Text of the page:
To go, or not to go - that is the question: whether 'tis wiser in the mind to suffer the slings and arrows of outrageous ignorance, or to take arms against a sea of misconceptions, and by discovery end them? Indeed, a brainstorm over the dilemma will yield extreme answers depending on which lens - political or cultural - you choose to view Uzbekistan through. History full of tyrants, absurd laws, widespread bribery and omnipresent police are surely enough to give the country some really bad press, but can it possibly be more genuine than the country's staggering melange of architecture, bustling bazaars, beguiling scenery, and stirring kind-heartedness of Uzbeks?
Uzbekistan does prove a worthwhile destination, even if for no other reason than its spellbinding trio heavily reminiscent of the times when the country was part of the ancient Silk Road and a distinguished center of learning. Samarkand, dubbed locally as the ‘Rome of the Orient', walled Khiva and romantic Bukhara astound with glistening Islamic tile work, massive domes and towering minarets, all so fantastically preserved that you're ready to believe time stopped here centuries ago.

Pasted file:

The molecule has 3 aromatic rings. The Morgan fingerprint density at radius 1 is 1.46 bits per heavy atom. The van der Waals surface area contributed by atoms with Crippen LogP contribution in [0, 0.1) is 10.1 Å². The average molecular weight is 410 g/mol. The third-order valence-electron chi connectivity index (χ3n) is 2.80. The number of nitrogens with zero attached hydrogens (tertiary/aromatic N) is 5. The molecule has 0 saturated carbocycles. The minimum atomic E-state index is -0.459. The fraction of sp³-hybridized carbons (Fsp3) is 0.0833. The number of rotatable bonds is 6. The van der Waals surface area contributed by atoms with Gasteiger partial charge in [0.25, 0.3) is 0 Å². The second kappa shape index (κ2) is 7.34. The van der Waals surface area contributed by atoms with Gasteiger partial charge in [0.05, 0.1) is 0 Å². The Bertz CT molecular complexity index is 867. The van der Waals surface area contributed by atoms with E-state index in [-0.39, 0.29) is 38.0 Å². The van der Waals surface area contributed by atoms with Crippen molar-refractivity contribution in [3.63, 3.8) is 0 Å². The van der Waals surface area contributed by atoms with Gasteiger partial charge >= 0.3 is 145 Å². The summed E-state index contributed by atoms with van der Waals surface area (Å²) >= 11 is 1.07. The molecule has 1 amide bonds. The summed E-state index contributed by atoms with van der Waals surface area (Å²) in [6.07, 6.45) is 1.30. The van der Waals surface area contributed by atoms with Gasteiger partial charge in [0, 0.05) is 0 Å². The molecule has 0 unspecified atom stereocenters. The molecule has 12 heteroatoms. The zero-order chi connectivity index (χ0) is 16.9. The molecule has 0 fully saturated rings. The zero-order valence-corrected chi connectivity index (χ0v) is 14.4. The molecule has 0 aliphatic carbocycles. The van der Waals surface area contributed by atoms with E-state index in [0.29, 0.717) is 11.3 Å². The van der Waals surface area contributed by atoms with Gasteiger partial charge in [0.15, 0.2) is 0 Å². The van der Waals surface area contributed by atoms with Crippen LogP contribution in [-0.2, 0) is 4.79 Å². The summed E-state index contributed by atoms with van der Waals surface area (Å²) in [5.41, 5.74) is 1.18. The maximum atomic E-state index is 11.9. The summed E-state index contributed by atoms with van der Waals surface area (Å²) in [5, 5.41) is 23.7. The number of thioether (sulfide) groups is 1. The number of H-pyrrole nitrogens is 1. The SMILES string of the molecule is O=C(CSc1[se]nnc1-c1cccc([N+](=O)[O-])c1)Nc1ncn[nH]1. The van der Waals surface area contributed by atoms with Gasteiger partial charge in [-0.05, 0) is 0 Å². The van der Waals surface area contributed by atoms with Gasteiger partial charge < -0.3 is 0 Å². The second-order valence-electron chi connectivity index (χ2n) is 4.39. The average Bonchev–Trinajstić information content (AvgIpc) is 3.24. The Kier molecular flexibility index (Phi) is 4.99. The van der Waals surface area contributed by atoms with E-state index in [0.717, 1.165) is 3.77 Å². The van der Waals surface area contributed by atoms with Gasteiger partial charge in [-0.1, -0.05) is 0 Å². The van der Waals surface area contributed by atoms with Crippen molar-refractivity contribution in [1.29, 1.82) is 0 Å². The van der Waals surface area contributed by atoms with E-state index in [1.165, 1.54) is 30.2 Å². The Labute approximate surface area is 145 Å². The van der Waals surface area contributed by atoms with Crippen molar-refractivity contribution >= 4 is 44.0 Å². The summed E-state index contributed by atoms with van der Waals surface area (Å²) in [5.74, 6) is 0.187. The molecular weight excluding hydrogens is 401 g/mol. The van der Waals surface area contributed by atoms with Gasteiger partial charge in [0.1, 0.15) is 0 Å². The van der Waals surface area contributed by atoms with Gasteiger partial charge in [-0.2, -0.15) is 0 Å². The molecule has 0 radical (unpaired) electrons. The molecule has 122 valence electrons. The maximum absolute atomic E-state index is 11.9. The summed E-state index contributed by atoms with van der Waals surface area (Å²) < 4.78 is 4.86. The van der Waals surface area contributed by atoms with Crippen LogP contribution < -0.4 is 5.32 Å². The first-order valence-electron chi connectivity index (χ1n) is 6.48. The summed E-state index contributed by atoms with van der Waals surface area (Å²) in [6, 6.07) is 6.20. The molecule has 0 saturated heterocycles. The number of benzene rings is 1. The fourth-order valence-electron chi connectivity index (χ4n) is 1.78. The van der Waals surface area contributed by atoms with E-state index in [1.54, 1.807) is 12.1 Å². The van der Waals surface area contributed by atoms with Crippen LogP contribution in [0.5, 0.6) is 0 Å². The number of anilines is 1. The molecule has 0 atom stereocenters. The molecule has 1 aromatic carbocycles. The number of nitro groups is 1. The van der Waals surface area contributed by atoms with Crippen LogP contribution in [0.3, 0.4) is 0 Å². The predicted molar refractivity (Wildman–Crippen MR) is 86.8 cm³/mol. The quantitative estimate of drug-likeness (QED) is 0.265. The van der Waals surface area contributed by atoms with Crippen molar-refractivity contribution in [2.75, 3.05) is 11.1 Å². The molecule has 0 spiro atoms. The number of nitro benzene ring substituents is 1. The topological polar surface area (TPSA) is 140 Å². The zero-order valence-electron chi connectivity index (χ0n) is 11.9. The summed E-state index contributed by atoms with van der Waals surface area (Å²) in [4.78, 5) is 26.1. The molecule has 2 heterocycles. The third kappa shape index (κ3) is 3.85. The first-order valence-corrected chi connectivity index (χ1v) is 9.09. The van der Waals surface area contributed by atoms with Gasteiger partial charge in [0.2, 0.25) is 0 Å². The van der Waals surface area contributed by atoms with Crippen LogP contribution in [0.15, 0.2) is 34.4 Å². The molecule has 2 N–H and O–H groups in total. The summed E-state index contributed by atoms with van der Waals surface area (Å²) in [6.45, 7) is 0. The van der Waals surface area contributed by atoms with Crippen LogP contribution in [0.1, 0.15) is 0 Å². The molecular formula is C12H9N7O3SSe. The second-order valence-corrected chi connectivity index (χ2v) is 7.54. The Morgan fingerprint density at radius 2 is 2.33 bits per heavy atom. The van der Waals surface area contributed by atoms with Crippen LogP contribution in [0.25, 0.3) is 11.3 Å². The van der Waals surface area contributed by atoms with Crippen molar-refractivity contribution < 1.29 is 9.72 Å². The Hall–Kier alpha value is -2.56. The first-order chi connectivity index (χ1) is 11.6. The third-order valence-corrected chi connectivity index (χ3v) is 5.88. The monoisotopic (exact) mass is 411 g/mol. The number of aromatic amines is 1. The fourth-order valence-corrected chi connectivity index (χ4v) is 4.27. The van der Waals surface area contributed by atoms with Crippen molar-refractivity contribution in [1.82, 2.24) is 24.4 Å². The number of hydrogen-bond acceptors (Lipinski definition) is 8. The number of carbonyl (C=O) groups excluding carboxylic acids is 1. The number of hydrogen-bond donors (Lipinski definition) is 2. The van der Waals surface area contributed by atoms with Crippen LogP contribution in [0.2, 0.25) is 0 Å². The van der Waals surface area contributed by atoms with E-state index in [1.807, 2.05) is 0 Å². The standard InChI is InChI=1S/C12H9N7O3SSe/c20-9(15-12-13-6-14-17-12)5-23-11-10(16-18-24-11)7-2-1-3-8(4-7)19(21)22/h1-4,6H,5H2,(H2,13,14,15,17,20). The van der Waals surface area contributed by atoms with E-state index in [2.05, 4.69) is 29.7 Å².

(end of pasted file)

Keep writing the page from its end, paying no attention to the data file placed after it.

Nature buffs will not be left out disappointed either. The cotton fields and fruit orchards of Ferghana Valley delight with colors, the surrounding Tian Shan and Pamir ranges challenge daredevils with some of the world's highest peaks, and the Sarmish-say river gorge, apart from offering splendid trekking opportunities, exhibits an astounding array of Bronze Age petroglyphs. And there is so much more to wash out the bitter aftertaste of Jenghiz Khan's and Stalin's concoctions that you can safety make an order for the Uzbek adventure.